Scleroderma Research Is Not Slowing Down
Although rheumatologists specializing in scleroderma are rare like the disease, they have something in common: passion. They’re passionate about understanding and managing the disease and compassionate toward those it affects.
Dr. Nunzio Bottini is one of the foremost scleroderma researchers on the West Coast of the U.S. He obtained his MD and PhD at the University of Rome in Italy, and completed his rheumatology fellowship at the University of California, San Diego, where he is a professor of medicine and rheumatology section head at the Division of Rheumatology, Allergy and Immunology.
We recently asked Dr. Bottini about his work in scleroderma research and other topics. Excerpts follow.
DCW: You’re originally from Italy. What foods do you miss most?
NB: Roman pizza and rosetta bread rolls (which is typical of modern Rome, but different from what was distributed in the Colosseum in ancient Rome, in case you were wondering).
Scleroderma is a rare disease. What prompted you to move into that field of study?
The first time I saw a scleroderma patient I was 23 and found myself just trying to wrap my mind around that clinical picture; she was so different and complex compared to the other rheumatology patients I had seen. It was a new diagnosis, and I remember my surprise and upset when I heard my attending tell the patient there was nothing we could offer to modify her disease course. It was over 25 years ago, things are different now, but there is still much left to do.
What draws you to the research side?
I am no different from other scientists who work on human diseases. We all want to make a difference for the patients. You can definitely make an impact in the clinic, and indeed I love seeing patients in the office. However, scleroderma is a disease where knowledge of mechanisms is still limited. Applying to scleroderma the incredible technology and conceptual advancements that have revolutionized other biomedicine fields in the last decade could be transformational. Key discoveries are rare to come by and take time to become therapies, but when it happens, it impacts many more patients [than] one provider can see in their lifetime!
Please explain how fibroblasts and the novel anti-fibrotic therapies can affect scleroderma.
Many patients with scleroderma present to rheumatologists and pulmonologists with already some ongoing scarring of skin or internal organs. The fibroblast is the cell type in charge of depositing collagen during tissue scarring. In scleroderma, the fibroblast is not the only player; however, in patients who already have an ongoing scarring process, there is [an] agreement that stopping deposition of collagen by fibroblasts and/or reducing fibroblast burden is a valuable target.
Another valuable but understudied area is to understand how scarring can be modified over time to treat already established fibrosis. Scar modification can occur in scleroderma skin and also physiologically in other settings — for example, in surgical scars that initially are more prominent. Then, they can get softer and less “scarry” over time.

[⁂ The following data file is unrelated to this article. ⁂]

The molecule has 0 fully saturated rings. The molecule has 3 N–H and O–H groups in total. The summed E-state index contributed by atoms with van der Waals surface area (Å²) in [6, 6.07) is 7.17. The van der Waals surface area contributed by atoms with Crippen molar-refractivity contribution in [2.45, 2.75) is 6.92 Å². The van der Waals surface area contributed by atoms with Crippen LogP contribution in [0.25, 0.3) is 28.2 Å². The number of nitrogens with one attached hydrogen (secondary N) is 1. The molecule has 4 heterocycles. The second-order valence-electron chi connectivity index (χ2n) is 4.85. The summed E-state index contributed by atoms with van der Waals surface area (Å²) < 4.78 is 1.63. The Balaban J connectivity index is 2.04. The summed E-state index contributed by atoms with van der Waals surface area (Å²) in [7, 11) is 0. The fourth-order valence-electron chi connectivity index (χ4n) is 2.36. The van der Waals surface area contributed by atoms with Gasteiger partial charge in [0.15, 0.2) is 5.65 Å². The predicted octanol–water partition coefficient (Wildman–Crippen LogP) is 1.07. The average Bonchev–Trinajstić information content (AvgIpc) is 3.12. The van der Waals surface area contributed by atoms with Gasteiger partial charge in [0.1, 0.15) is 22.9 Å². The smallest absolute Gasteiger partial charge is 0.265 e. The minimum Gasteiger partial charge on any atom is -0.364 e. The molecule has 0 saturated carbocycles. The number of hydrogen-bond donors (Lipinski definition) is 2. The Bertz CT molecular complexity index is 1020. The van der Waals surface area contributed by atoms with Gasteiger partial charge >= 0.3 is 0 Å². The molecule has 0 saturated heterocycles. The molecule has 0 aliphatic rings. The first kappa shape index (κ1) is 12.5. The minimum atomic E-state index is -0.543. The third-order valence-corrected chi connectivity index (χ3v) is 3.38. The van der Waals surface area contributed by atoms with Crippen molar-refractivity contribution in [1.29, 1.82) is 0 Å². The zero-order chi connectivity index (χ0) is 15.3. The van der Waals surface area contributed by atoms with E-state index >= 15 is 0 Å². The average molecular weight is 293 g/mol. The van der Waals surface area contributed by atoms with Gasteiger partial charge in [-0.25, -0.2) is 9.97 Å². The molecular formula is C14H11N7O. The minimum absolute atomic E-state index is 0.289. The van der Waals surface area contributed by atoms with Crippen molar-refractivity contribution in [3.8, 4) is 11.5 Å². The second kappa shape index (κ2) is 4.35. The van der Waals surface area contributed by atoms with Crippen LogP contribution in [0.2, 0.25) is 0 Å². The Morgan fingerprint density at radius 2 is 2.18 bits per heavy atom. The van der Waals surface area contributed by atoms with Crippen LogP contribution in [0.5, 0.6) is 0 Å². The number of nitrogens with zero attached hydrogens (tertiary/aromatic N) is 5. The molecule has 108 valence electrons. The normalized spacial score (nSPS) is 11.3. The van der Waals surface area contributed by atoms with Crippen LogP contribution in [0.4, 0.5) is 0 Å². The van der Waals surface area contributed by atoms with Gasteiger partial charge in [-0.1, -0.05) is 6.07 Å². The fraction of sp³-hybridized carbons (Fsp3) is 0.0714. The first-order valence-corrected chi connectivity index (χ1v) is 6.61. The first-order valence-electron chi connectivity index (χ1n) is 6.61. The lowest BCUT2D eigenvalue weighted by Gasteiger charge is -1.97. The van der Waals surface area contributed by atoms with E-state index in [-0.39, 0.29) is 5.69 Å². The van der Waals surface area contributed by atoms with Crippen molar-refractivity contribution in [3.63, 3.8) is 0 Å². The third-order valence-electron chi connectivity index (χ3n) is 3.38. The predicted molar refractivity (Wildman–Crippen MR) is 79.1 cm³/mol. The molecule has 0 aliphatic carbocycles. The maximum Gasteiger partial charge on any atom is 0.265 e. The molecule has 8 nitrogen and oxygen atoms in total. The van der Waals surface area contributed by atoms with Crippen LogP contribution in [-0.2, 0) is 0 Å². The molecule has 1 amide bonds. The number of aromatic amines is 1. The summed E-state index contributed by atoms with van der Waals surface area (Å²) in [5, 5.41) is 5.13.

We study biochemical signaling pathways inside fibroblasts and other cells, trying to identify pathways that are abnormal during fibrosis and/or can be targeted to reduce the abnormal tendency of fibroblasts to cause scarring. In preliminary experiments, we found that fibroblasts express several tyrosine phosphatases, and we are now focused on studying these molecules and assessing whether they can be targeted for novel anti-fibrotic therapies.
For further reading, see: “PTP4A1 promotes TGFβ signaling and fibrosis in systemic sclerosis.”
What exploratory treatments have shown success in treating common scleroderma symptoms?
One is the approval of anti-fibrotics as a therapy for ILD [interstitial lung disease], which in the fibrosis field, in my opinion, was as impactful as immune-oncology in cancer. I hope we will see more and more effective anti-fibrotic treatments that hopefully can be combined with immunosuppressants for patients who already have ongoing fibrosis.
Another is the recent approval of tocilizumab, an agent targeting the IL-6 pathway, for SSc-ILD. This is an important step because it will encourage more studies in the immunology of scleroderma, which we don’t know well enough.
Immune interventions are key to stopping disease progression and even cure disease at an early stage. However, the immunology of scleroderma has not progressed as much as the immunology of other rheumatic diseases in the last several years, in part because of lack of comparable funding.
Your personal motto is “Nulla nos via tardat euntes.” What is the English translation and what does it mean for you?
It is the official motto of the Bottini family. Simply put, it means that when we have started pursuing a certain avenue, nobody can slow us down. Surprisingly, it identifies one of my key personality aspects. I’m impatient and will proactively address problems that stand between me and the objectives I care about.
Note: Scleroderma News is strictly a news and information website about the disease. It does not provide medical advice, diagnosis, or treatment. This content is not intended to be a substitute for professional medical advice, diagnosis, or treatment. Always seek the advice of your physician or other qualified health provider with any questions you may have regarding a medical condition. Never disregard professional medical advice or delay in seeking it because of something you have read on this website. The opinions expressed in this column are not those of Scleroderma News or its parent company, BioNews, and are intended to spark discussion about issues pertaining to scleroderma.